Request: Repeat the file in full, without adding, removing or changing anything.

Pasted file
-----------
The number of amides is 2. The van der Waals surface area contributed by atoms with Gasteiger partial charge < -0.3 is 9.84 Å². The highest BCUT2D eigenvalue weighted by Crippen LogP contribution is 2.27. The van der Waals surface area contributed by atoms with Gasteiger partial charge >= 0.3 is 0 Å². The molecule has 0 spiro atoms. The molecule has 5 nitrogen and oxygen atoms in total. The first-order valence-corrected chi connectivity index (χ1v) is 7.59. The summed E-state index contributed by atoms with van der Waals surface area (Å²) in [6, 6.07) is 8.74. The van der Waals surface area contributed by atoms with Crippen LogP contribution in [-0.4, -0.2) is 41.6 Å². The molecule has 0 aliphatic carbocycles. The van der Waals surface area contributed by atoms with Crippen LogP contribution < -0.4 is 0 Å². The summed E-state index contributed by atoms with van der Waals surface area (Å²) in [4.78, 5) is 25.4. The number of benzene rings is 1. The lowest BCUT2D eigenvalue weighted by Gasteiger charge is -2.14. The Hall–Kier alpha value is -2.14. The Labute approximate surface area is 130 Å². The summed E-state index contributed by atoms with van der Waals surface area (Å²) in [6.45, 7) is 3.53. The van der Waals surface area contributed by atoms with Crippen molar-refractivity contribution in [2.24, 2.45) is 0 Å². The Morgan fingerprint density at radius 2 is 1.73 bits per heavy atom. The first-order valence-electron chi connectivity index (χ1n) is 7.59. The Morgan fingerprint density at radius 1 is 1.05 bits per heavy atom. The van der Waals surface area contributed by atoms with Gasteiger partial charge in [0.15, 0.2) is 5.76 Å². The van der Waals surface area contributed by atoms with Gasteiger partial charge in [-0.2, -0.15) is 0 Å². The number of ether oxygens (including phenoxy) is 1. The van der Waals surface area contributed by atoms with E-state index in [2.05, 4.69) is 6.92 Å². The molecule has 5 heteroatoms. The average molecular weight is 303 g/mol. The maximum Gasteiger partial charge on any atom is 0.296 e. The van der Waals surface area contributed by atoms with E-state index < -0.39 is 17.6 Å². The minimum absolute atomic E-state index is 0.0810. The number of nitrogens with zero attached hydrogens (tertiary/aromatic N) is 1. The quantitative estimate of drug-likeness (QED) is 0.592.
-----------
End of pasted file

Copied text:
The number of amides is 2. The van der Waals surface area contributed by atoms with Gasteiger partial charge < -0.3 is 9.84 Å². The highest BCUT2D eigenvalue weighted by Crippen LogP contribution is 2.27. The van der Waals surface area contributed by atoms with Gasteiger partial charge >= 0.3 is 0 Å². The molecule has 0 spiro atoms. The molecule has 5 nitrogen and oxygen atoms in total. The first-order valence-corrected chi connectivity index (χ1v) is 7.59. The summed E-state index contributed by atoms with van der Waals surface area (Å²) in [6, 6.07) is 8.74. The van der Waals surface area contributed by atoms with Crippen LogP contribution in [-0.4, -0.2) is 41.6 Å². The molecule has 0 aliphatic carbocycles. The van der Waals surface area contributed by atoms with Crippen LogP contribution < -0.4 is 0 Å². The summed E-state index contributed by atoms with van der Waals surface area (Å²) in [4.78, 5) is 25.4. The number of benzene rings is 1. The lowest BCUT2D eigenvalue weighted by Gasteiger charge is -2.14. The Hall–Kier alpha value is -2.14. The Labute approximate surface area is 130 Å². The summed E-state index contributed by atoms with van der Waals surface area (Å²) in [6.45, 7) is 3.53. The van der Waals surface area contributed by atoms with Crippen molar-refractivity contribution in [2.24, 2.45) is 0 Å². The Morgan fingerprint density at radius 2 is 1.73 bits per heavy atom. The first-order valence-electron chi connectivity index (χ1n) is 7.59. The Morgan fingerprint density at radius 1 is 1.05 bits per heavy atom. The van der Waals surface area contributed by atoms with Gasteiger partial charge in [0.15, 0.2) is 5.76 Å². The van der Waals surface area contributed by atoms with Gasteiger partial charge in [-0.2, -0.15) is 0 Å². The number of ether oxygens (including phenoxy) is 1. The van der Waals surface area contributed by atoms with E-state index in [2.05, 4.69) is 6.92 Å². The molecule has 5 heteroatoms. The average molecular weight is 303 g/mol. The maximum Gasteiger partial charge on any atom is 0.296 e. The van der Waals surface area contributed by atoms with E-state index < -0.39 is 17.6 Å². The minimum absolute atomic E-state index is 0.0810. The number of nitrogens with zero attached hydrogens (tertiary/aromatic N) is 1. The quantitative estimate of drug-likeness (QED) is 0.592.